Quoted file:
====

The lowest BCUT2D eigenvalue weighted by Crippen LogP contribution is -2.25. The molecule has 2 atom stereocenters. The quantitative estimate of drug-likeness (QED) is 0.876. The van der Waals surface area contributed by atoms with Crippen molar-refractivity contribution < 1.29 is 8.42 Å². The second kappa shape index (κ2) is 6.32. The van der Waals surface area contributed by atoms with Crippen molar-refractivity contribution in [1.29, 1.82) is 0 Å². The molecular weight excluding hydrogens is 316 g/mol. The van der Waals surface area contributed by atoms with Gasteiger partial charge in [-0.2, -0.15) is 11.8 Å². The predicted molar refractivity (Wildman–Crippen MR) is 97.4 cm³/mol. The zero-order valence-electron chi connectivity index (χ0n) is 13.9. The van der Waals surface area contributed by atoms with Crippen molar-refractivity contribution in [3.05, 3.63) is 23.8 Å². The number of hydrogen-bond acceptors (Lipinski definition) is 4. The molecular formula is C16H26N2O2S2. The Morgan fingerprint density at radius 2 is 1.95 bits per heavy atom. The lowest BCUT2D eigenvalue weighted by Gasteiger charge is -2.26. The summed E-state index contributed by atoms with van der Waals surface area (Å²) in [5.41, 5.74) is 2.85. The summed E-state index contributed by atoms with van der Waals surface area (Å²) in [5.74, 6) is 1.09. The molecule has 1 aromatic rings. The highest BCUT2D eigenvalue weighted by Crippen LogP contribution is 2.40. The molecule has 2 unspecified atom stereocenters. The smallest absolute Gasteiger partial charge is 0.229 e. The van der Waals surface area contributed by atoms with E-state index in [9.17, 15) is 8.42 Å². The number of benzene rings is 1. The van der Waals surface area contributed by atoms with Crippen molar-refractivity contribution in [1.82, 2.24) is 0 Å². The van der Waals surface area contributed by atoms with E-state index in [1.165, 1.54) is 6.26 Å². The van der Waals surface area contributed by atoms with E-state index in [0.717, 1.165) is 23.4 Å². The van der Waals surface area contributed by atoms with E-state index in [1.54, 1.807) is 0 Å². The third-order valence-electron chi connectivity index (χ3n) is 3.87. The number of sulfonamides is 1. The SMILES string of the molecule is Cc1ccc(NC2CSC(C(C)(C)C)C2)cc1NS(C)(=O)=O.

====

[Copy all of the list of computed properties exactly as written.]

The lowest BCUT2D eigenvalue weighted by Crippen LogP contribution is -2.25. The molecule has 2 atom stereocenters. The quantitative estimate of drug-likeness (QED) is 0.876. The van der Waals surface area contributed by atoms with Crippen molar-refractivity contribution < 1.29 is 8.42 Å². The second kappa shape index (κ2) is 6.32. The van der Waals surface area contributed by atoms with Crippen molar-refractivity contribution in [1.29, 1.82) is 0 Å². The molecular weight excluding hydrogens is 316 g/mol. The van der Waals surface area contributed by atoms with Gasteiger partial charge in [-0.2, -0.15) is 11.8 Å². The predicted molar refractivity (Wildman–Crippen MR) is 97.4 cm³/mol. The zero-order valence-electron chi connectivity index (χ0n) is 13.9. The van der Waals surface area contributed by atoms with Crippen molar-refractivity contribution in [3.05, 3.63) is 23.8 Å². The number of hydrogen-bond acceptors (Lipinski definition) is 4. The molecular formula is C16H26N2O2S2. The Morgan fingerprint density at radius 2 is 1.95 bits per heavy atom. The lowest BCUT2D eigenvalue weighted by Gasteiger charge is -2.26. The summed E-state index contributed by atoms with van der Waals surface area (Å²) in [5.41, 5.74) is 2.85. The summed E-state index contributed by atoms with van der Waals surface area (Å²) in [5.74, 6) is 1.09. The molecule has 1 aromatic rings. The highest BCUT2D eigenvalue weighted by Crippen LogP contribution is 2.40. The molecule has 2 unspecified atom stereocenters. The smallest absolute Gasteiger partial charge is 0.229 e. The van der Waals surface area contributed by atoms with E-state index in [9.17, 15) is 8.42 Å². The number of benzene rings is 1. The van der Waals surface area contributed by atoms with Crippen molar-refractivity contribution in [1.82, 2.24) is 0 Å². The van der Waals surface area contributed by atoms with E-state index in [1.165, 1.54) is 6.26 Å². The van der Waals surface area contributed by atoms with E-state index in [0.717, 1.165) is 23.4 Å². The van der Waals surface area contributed by atoms with E-state index in [1.54, 1.807) is 0 Å². The third-order valence-electron chi connectivity index (χ3n) is 3.87. The number of sulfonamides is 1. The SMILES string of the molecule is Cc1ccc(NC2CSC(C(C)(C)C)C2)cc1NS(C)(=O)=O.